(Adds consumer credit data)
* Jobless claims fall 12,000 in latest week
* Four-week moving average of new claims rises to 377,750
* Bernanke offers little hint more easing is imminent
By Jason Lange
WASHINGTON, June 7 (Reuters) - The number of Americans
lining up for new jobless benefits fell last week for the first
time since April, a hint that a slowdown in hiring last month
may only be temporary.
The data on state unemployment claims, released by the Labor
Department on Thursday, takes some of the edge off a report by
the government last week that showed job creation slowed sharply
Many economists believe mild weather in the winter led
employers to hire more workers then at the expense of spring,
but the weather effect should be temporary. Some economists
suggested the claims data backed that view.
It "gives us more confidence that the trend in payrolls is
stronger than the May payroll data implied," UBS said in a note
Four consecutive months of slowing job creation had fueled
speculation the Federal Reserve would ramp up efforts to prop up
the U.S. economy.
However, in congressional testimony on Thursday, Fed
Chairman Ben Bernanke offered few hints that further monetary
stimulus was imminent, even though he said the U.S. central bank
was ready to shield the economy if financial troubles mount.
The Labor Department said initial claims for state
unemployment benefits dropped by 12,000 to a seasonally adjusted
377,000 last week. That was spot on the median forecast in a
"If the economy were really swooning because of events in
Europe, it should be accompanied by a backup in jobless claims,"
said Carl Riccadonna, an economist at Deutsche Bank in New York.
Prior to last week, claims had risen for four consecutive
weeks, adding to concerns over several months of lackluster
hiring data. While the United States emerged from a deep
recession three years ago, the jobless rate has remained
stubbornly high. In May, it edged up to 8.2 percent.
Still, most of the recent increases in new jobless claims
were marginal, and the overall level of new aid applications has
held at levels consistent with a modest labor market recovery.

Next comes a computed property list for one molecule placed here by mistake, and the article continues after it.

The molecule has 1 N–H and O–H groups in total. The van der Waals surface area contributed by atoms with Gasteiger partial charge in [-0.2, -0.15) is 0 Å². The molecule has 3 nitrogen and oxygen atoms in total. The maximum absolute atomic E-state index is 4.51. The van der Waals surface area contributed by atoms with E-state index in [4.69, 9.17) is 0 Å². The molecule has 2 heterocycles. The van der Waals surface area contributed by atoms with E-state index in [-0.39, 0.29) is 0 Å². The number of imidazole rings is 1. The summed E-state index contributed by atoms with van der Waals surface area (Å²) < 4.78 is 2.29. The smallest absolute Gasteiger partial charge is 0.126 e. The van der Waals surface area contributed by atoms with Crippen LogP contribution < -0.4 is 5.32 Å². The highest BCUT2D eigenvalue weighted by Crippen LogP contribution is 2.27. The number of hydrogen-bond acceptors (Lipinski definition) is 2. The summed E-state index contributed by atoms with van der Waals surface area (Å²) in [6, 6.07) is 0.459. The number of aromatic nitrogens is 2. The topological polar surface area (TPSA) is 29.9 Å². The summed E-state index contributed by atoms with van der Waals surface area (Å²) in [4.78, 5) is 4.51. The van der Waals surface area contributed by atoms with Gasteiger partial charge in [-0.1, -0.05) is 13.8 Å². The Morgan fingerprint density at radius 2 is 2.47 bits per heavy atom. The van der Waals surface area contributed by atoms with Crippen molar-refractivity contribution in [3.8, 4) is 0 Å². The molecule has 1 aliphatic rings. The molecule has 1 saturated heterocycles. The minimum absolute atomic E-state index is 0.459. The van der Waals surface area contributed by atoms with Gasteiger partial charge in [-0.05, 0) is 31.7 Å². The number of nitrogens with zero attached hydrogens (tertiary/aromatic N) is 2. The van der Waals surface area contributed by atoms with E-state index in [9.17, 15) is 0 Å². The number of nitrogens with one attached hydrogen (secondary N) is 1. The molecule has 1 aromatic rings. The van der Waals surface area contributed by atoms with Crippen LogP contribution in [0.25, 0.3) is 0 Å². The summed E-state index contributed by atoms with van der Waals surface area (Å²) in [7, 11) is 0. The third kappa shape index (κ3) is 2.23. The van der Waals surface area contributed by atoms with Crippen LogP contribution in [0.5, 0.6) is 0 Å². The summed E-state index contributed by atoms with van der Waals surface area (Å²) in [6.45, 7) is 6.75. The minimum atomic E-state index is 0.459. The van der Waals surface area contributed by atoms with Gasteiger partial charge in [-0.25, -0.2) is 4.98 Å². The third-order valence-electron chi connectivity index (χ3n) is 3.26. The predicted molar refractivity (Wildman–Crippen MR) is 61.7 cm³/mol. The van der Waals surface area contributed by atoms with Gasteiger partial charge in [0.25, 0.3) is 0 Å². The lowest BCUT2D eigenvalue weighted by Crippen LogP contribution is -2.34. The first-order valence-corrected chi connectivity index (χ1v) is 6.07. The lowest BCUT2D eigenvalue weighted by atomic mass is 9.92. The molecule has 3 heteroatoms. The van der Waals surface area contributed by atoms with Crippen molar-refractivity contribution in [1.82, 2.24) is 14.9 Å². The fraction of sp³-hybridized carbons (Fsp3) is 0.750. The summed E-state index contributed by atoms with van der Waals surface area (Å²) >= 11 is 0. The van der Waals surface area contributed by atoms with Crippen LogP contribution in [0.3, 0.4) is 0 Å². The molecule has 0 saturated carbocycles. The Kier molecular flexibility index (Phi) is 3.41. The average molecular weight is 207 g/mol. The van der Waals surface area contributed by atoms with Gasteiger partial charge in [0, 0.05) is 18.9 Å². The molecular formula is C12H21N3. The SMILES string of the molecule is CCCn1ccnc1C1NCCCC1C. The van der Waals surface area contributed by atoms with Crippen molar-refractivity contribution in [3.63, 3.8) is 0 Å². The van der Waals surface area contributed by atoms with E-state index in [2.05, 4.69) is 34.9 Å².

"I think the Fed looks at it and certainly leaves the door
open for further action, but it is not a ringing bell that it
should take action right now," said Peter Jankovskis, an
investment officer at Oakbrook Investments in Lisle, Illinois.
U.S. stock prices pared gains following Bernanke's comments,
but remained in positive territory, with sentiment bolstered by
a decision by China's central bank to cut bank lending and
deposit interest rates.
Last week's decline in U.S. jobless claims was the first
drop since the week ended April 28. The four-week moving average
for new claims, a measure of labor market trends, increased by
1,750 last week to 377,750.
The government said on Friday that job growth slowed in May
for the fourth straight month, heightening concerns that the
deepening debt crisis in Europe and a slowdown in China were
starting to dampen an already lackluster U.S. recovery.
Bernanke said the hiring slowdown could reflect the warm
winter weather or, more troublingly, suggest the economy was
simply growing too slowly to make a big dent in unemployment.
A separate report from the Fed showed American families
continued to shed debt in the first quarter. Efforts by U.S.
households to dig out of a big debt pile have been a persistent
headwind for the economy.
Total household debt dropped for the 16th straight quarter,
declining at a 0.4 percent annual rate. Mortgage debt, which is
the biggest component of consumer debt, fell at a 2.9 percent
annual rate, while consumer credit rose by 5.8 percent during
the quarter. A separate Fed report pointed to some shakiness in
borrowing, with consumer credit expanding in April by the least
in six months.
On a brighter note, the Fed said household wealth increased
by $2.8 trillion during the period, largely because of higher
prices in the stock market. That extra wealth could help
families feel a little more comfortable spending money, which in
turn could help the economy.
(Additional reporting by Rodrigo Campos in New York; Editing by
Andrea Ricci, Chizu Nomiyama, Leslie Adler and James Dalgleish)
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